Maggie Mahar asks a good question in Sunday’s Washington Post:
If you’re a progressive like me, and you’re upset by the Stupak amendment, which bars federally subsidized insurance from covering abortions, consider this: What if we had a single‐payer health‐care system and someone like Jeb Bush or Sarah Palin were running the country?
She worries that if Republicans were in charge of government‐run health care, they might not stop with abortion. They might try to limit government‐paid access to birth control, fertility treatments, or end‐of‐life care. They might even (gasp) try to require co‐pays to get people to take some responsibility for their health‐care decisions. She goes on:
I strongly support increasing our government’s involvement in the health‐care system by including a public option in the reform package. I believe that if Congress passes legislation that includes a public option, that option will be stronger than many pundits suggest. Such a plan could help lower costs while lifting the quality of care, and would provide serious competition to private insurers.
But I’m also wary that in four or eight years, someone else — someone less sympathetic to my views — may be in the White House. And conservatives could once again control Congress. So I am relieved that we don’t seem to be headed toward a single‐payer system. We simply cannot count on “good government” overseeing our health care. One never knows who the American people will choose to elect. As a progressive, I have been stunned by the people’s pick more than once in the past 30 years. Democracy offers choices but makes no promises.
So I want to hedge my bets. I want alternative insurance options, especially from nonprofits such as Kaiser Permanente. And I don’t want to find myself locked into an insurance plan run by conservatives — or Democrats — who feel they have a right to impose their religious beliefs on my access to care.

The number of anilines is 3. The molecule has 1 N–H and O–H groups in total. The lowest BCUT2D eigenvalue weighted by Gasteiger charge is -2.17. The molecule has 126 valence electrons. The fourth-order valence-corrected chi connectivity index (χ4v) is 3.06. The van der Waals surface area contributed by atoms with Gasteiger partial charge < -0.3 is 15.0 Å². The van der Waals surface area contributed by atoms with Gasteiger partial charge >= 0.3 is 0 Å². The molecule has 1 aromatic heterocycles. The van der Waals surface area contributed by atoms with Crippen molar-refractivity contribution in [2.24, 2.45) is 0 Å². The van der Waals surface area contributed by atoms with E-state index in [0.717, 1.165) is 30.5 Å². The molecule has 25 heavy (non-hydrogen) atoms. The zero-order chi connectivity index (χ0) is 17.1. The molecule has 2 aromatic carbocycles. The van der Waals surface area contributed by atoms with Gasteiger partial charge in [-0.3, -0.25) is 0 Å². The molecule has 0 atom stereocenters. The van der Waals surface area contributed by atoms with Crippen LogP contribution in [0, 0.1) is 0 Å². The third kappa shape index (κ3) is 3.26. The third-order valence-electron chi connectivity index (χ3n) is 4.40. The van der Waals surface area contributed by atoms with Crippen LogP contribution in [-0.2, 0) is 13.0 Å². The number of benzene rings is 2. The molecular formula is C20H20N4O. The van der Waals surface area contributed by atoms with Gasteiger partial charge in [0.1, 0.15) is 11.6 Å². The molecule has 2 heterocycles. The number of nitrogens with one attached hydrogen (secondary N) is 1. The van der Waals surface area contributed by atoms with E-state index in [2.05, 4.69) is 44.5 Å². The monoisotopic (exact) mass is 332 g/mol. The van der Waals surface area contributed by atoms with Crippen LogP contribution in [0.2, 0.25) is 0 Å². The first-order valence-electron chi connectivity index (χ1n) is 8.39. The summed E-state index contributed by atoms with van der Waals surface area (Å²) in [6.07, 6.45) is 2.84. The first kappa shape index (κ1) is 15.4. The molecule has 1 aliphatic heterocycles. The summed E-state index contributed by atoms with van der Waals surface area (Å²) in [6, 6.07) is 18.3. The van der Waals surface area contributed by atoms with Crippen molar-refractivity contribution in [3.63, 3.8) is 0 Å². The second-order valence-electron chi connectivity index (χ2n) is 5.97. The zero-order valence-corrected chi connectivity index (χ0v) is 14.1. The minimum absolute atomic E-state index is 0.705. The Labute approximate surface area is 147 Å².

It’s a good point. I made the same point a week ago in the Philadelphia Inquirer:
If you still have warm feelings toward Obama and his good intentions, ask yourself this: Will you feel comfortable one day when the appointees of President Romney or President Palin are exercising unconstitutional, unauthorized, unreviewable authority to restructure the economy the way they see fit?
And Bob Levy made the same point to Republicans when they were in power:
advocates of expanded executive power remind civil libertarians that President Bush is an honorable man who understands that the Constitution is made of more than tissue paper. That argument is simply not persuasive — even to those who fervently share its underlying premise. The policies that are put in place by this administration are precedent‐setting. Bush supporters need to reflect on the same powers in the hands of his predecessor or his successors.
Indeed, because Republicans are often known as the Stupid Party, and not without reason, I tried to warn them about giving more power to the government while President Clinton was in office:
Let’s not forget that if, say, Coats’s Maternity Shelter Act were implemented next year, Donna Shalala, the secretary of health and human services, would be charged with implementing it. She might appoint HUD assistant secretary Andrew Cuomo to run it, or maybe unemployed ex‐congressman Mel Reynolds, or maybe just some Harvard professor who thinks single motherhood is a viable lifestyle option for poor young women. One reason conservatives shouldn’t set up well‐intentioned government programs is that they won’t always be in power to run them.
But they never listen. When the Republicans were in power, they brushed aside reminders that some day a Democratic president would be exercising the vast powers that Bush was accumulating in the White House. And when Democrats are in power, they ignore the risks of giving more power to a federal government that will one day be run by conservatives. And then both sides are appalled by the uses that are made of those powers when that day comes.
I guess that’s why the first section of The Libertarian Reader is titled “Skepticism about Power.”